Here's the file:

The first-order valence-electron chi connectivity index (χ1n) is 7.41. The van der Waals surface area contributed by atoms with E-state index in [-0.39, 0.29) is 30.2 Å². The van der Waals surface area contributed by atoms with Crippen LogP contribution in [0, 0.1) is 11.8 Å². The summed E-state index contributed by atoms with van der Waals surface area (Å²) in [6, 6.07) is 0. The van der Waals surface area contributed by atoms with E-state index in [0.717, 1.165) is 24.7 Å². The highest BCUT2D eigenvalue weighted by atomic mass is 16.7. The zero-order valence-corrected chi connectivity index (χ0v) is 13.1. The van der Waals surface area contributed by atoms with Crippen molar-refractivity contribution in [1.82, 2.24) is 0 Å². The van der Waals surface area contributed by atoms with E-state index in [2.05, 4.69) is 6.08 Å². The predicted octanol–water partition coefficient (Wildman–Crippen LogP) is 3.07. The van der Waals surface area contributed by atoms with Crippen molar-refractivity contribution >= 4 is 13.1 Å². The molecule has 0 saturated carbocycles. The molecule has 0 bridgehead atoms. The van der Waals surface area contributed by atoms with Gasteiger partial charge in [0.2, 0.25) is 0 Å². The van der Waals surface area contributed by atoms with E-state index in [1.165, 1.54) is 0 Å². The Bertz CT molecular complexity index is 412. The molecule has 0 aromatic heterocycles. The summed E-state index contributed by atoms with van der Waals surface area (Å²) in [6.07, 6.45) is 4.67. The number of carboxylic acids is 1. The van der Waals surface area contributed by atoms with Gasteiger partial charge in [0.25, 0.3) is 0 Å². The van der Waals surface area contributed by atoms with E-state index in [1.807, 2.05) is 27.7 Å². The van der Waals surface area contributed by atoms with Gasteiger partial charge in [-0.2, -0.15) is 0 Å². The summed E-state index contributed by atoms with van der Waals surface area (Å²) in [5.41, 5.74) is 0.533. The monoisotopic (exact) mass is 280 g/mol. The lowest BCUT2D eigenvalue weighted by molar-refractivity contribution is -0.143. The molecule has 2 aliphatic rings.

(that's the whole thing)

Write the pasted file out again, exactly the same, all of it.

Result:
The first-order valence-electron chi connectivity index (χ1n) is 7.41. The van der Waals surface area contributed by atoms with E-state index in [-0.39, 0.29) is 30.2 Å². The van der Waals surface area contributed by atoms with Crippen LogP contribution in [0, 0.1) is 11.8 Å². The summed E-state index contributed by atoms with van der Waals surface area (Å²) in [6, 6.07) is 0. The van der Waals surface area contributed by atoms with E-state index in [0.717, 1.165) is 24.7 Å². The highest BCUT2D eigenvalue weighted by atomic mass is 16.7. The zero-order valence-corrected chi connectivity index (χ0v) is 13.1. The van der Waals surface area contributed by atoms with Crippen molar-refractivity contribution in [1.82, 2.24) is 0 Å². The van der Waals surface area contributed by atoms with E-state index in [2.05, 4.69) is 6.08 Å². The predicted octanol–water partition coefficient (Wildman–Crippen LogP) is 3.07. The van der Waals surface area contributed by atoms with Crippen molar-refractivity contribution >= 4 is 13.1 Å². The molecule has 0 saturated carbocycles. The molecule has 0 bridgehead atoms. The van der Waals surface area contributed by atoms with Gasteiger partial charge in [0.2, 0.25) is 0 Å². The van der Waals surface area contributed by atoms with E-state index in [1.165, 1.54) is 0 Å². The Bertz CT molecular complexity index is 412. The molecule has 0 aromatic heterocycles. The summed E-state index contributed by atoms with van der Waals surface area (Å²) in [6.07, 6.45) is 4.67. The number of carboxylic acids is 1. The van der Waals surface area contributed by atoms with Gasteiger partial charge in [0.25, 0.3) is 0 Å². The van der Waals surface area contributed by atoms with E-state index in [1.807, 2.05) is 27.7 Å². The van der Waals surface area contributed by atoms with Gasteiger partial charge in [-0.2, -0.15) is 0 Å². The summed E-state index contributed by atoms with van der Waals surface area (Å²) in [5.41, 5.74) is 0.533. The monoisotopic (exact) mass is 280 g/mol. The lowest BCUT2D eigenvalue weighted by molar-refractivity contribution is -0.143. The molecule has 2 aliphatic rings.